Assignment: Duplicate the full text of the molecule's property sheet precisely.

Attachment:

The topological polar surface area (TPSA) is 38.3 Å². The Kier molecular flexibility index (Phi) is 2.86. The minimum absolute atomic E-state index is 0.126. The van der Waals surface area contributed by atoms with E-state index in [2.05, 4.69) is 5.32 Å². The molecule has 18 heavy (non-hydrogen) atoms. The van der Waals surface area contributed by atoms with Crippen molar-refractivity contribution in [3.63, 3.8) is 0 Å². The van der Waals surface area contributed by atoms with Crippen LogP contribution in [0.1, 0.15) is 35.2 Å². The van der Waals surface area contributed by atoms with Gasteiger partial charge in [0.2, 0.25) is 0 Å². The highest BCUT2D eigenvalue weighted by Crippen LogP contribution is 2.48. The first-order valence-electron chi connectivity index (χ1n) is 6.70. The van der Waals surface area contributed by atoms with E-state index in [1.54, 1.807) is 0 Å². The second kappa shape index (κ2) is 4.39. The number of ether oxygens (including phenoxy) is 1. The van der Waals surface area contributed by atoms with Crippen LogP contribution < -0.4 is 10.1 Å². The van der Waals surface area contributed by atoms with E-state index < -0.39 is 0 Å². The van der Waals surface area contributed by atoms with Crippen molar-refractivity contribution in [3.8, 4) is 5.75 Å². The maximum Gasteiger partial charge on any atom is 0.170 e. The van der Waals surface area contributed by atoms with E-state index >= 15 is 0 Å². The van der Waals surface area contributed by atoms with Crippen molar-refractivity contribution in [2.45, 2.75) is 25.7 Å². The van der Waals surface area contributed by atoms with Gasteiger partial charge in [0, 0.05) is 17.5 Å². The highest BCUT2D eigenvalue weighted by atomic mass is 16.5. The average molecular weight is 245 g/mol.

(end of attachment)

The topological polar surface area (TPSA) is 38.3 Å². The Kier molecular flexibility index (Phi) is 2.86. The minimum absolute atomic E-state index is 0.126. The van der Waals surface area contributed by atoms with E-state index in [2.05, 4.69) is 5.32 Å². The molecule has 18 heavy (non-hydrogen) atoms. The van der Waals surface area contributed by atoms with Crippen molar-refractivity contribution in [3.63, 3.8) is 0 Å². The van der Waals surface area contributed by atoms with Crippen LogP contribution in [0.1, 0.15) is 35.2 Å². The van der Waals surface area contributed by atoms with Gasteiger partial charge in [0.2, 0.25) is 0 Å². The highest BCUT2D eigenvalue weighted by Crippen LogP contribution is 2.48. The first-order valence-electron chi connectivity index (χ1n) is 6.70. The van der Waals surface area contributed by atoms with E-state index in [1.54, 1.807) is 0 Å². The second kappa shape index (κ2) is 4.39. The number of ether oxygens (including phenoxy) is 1. The van der Waals surface area contributed by atoms with Crippen LogP contribution < -0.4 is 10.1 Å². The van der Waals surface area contributed by atoms with E-state index < -0.39 is 0 Å². The van der Waals surface area contributed by atoms with Crippen molar-refractivity contribution in [3.8, 4) is 5.75 Å². The maximum Gasteiger partial charge on any atom is 0.170 e. The van der Waals surface area contributed by atoms with E-state index >= 15 is 0 Å². The van der Waals surface area contributed by atoms with Crippen molar-refractivity contribution in [2.45, 2.75) is 25.7 Å². The van der Waals surface area contributed by atoms with Gasteiger partial charge in [0, 0.05) is 17.5 Å². The highest BCUT2D eigenvalue weighted by atomic mass is 16.5. The average molecular weight is 245 g/mol.